Method

The mathematical strategy used was to derive an age specific annual risk of death from the 1994 mortality statistics of the total population of England and Wales, and to add to it an estimate of the risk posed by an unruptured aneurysm. This total annual risk was used to calculate the remaining life expectancy of persons harbouring untreated unruptured aneurysms. The remaining life expectancy of those undergoing surgery was calculated by taking the life expectancy of the normal population and adjusting it to allow for the operative risks. The result was compared with the untreated case to calculate average life-years saved or lost by operating. A more detailed description of the mathematical method is given in the .

In the group of aneurysms under 10 mm in diameter with no history of SAH the ISUIA found one haemorrhage in about 3500 patient-years of follow up. This gives a bleed rate of 0.028% per patient-year. Because of the uncertainty resulting from only a single observed bleed the authors gave the rate as “under 0.05% per patient year”. The figure of 0.05% per year was used here. The bleed rate used for aneurysms under 10 mm in diameter with a history of SAH from another source was 0.55% and that used for aneurysms 10 mm or more in diameter was 0.88% per patient year. The ISUIA split aneurysms of 10 mm or more in diameter into groups with and without a history of SAH but there was no significant difference between the bleed rates of the two groups so we have combined them to yield a bleed rate of 0.88% per patient year.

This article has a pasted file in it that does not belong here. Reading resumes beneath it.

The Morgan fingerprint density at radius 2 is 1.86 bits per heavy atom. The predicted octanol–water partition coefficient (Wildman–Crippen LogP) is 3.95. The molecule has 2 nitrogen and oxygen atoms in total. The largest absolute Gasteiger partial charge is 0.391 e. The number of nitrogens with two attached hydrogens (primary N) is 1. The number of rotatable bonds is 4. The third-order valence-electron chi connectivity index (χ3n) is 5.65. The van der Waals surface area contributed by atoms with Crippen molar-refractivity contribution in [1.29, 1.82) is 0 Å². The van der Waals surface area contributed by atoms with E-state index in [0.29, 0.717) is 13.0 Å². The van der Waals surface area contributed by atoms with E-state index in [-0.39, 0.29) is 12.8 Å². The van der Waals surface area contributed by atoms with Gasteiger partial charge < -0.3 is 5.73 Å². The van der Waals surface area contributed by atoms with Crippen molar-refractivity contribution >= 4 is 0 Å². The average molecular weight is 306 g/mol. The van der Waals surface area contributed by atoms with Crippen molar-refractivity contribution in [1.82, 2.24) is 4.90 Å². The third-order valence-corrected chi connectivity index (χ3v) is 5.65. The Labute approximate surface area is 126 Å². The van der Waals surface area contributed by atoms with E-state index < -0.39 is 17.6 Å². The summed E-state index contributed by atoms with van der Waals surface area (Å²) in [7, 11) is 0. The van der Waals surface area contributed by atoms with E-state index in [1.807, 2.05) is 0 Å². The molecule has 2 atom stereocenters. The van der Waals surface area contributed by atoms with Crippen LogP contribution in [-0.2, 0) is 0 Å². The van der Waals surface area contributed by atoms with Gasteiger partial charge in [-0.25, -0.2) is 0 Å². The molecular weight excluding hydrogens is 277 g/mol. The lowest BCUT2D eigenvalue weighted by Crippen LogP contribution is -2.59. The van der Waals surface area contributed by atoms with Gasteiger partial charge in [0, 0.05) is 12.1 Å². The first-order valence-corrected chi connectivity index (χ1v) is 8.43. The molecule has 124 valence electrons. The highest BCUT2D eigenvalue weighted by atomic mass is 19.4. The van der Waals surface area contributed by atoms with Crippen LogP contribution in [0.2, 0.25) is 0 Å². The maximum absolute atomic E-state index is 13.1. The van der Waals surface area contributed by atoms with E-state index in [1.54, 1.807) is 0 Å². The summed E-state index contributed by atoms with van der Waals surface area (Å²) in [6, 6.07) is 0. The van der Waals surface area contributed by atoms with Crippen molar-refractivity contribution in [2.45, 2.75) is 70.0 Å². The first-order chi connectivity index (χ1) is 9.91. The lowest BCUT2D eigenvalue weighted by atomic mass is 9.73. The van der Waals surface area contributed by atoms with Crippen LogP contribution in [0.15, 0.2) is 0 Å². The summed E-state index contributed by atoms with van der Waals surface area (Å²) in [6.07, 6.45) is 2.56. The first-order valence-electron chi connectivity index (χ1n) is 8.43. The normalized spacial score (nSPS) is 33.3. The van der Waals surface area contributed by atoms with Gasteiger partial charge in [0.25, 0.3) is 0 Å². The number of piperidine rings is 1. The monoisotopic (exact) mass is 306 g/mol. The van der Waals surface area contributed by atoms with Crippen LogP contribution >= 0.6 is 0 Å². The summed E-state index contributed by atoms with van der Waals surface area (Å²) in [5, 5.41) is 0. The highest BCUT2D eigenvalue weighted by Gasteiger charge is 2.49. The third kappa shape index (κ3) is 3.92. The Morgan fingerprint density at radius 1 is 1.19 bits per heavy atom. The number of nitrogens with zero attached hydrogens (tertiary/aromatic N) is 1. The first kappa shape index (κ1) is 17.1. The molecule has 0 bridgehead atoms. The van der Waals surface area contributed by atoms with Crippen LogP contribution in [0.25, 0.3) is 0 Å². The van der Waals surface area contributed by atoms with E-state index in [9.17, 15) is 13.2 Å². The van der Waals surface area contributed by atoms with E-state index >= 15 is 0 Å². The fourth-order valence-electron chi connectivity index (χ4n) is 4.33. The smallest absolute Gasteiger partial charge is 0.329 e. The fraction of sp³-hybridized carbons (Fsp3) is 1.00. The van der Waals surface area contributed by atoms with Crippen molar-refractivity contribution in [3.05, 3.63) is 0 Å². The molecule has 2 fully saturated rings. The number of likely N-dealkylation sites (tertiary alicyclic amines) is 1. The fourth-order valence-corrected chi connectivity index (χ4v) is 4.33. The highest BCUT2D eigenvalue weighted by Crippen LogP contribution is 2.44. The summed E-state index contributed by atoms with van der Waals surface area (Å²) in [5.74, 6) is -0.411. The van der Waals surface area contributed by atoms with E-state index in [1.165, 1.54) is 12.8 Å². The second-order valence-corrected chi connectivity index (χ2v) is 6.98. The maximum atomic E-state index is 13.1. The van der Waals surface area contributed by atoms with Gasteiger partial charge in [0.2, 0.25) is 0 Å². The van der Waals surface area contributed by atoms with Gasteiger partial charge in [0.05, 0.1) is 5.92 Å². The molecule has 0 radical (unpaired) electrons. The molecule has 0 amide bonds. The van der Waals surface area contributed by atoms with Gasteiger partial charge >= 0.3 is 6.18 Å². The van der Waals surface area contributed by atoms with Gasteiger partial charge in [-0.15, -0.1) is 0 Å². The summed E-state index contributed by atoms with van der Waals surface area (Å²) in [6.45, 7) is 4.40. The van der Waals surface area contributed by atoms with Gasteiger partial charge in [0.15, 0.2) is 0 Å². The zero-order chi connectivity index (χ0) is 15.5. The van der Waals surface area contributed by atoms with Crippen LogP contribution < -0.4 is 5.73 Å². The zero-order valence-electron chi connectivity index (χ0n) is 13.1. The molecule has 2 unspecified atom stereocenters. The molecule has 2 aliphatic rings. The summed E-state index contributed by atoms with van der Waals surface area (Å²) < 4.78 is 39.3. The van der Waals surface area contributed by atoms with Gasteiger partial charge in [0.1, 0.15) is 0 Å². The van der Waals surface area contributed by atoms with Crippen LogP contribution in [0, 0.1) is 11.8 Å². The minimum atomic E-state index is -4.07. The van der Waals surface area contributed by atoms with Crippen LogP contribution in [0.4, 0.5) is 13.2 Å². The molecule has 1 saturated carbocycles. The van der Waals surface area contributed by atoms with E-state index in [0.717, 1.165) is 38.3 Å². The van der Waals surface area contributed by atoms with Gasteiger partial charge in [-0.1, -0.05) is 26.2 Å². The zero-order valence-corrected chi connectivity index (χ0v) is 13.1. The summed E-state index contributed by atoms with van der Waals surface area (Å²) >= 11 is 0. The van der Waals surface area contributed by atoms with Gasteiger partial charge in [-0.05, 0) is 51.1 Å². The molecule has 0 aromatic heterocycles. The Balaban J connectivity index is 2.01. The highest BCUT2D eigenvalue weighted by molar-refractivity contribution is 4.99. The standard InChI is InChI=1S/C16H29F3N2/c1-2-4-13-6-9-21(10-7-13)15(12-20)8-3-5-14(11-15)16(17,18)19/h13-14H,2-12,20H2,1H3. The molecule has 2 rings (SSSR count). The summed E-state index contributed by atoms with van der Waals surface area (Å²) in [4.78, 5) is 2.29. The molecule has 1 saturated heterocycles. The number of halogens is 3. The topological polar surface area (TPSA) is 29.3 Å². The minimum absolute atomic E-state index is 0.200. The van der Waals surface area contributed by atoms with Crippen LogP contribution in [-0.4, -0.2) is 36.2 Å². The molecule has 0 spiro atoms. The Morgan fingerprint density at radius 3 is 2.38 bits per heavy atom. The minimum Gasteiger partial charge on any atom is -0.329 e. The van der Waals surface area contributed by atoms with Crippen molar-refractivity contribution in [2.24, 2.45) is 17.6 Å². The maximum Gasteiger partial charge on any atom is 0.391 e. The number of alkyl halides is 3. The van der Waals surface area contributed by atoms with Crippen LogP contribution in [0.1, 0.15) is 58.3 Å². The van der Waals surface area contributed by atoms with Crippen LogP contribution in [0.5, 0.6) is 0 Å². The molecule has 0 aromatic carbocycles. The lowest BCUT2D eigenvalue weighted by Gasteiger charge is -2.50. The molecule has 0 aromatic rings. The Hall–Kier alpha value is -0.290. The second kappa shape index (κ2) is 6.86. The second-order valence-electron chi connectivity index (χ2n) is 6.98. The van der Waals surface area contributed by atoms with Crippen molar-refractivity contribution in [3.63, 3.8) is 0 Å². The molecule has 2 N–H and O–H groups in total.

The annual risk posed by an aneurysm was estimated by multiplying the bleed rate given in the ISUIA report by the “bad outcome rate” after SAH. Reported series and previous risk analysis have divided outcomes after subarachnoid haemorrhage into death or serious disability and full recovery or mild disability. That convention is followed. Serious disability is usually classified as requiring assistance with the acts of daily living. A modified Rankin score of 3–5 was used by ISUIA and here. Death was the result of 66% of haemorrhages in the ISUIA study. The morbidity rate was not given but other studies of outcome after subarachnoid haemorrhage suggest that 30% of the survivors make a “poor” neurological recovery.9-11 Combining these figures leads to an overall bad outcome rate after rupture of an aneurysm under follow up of 76%. The bleed risk is scaled by this factor before adding it to the population's age specific mortality to obtain the overall risk.

The morbidity and mortality for clipping and coiling unruptured aneurysms is calculated in the ISUIA from 1172 cases. Two factors complicate the division of outcome into convenient “good” and “bad” groups.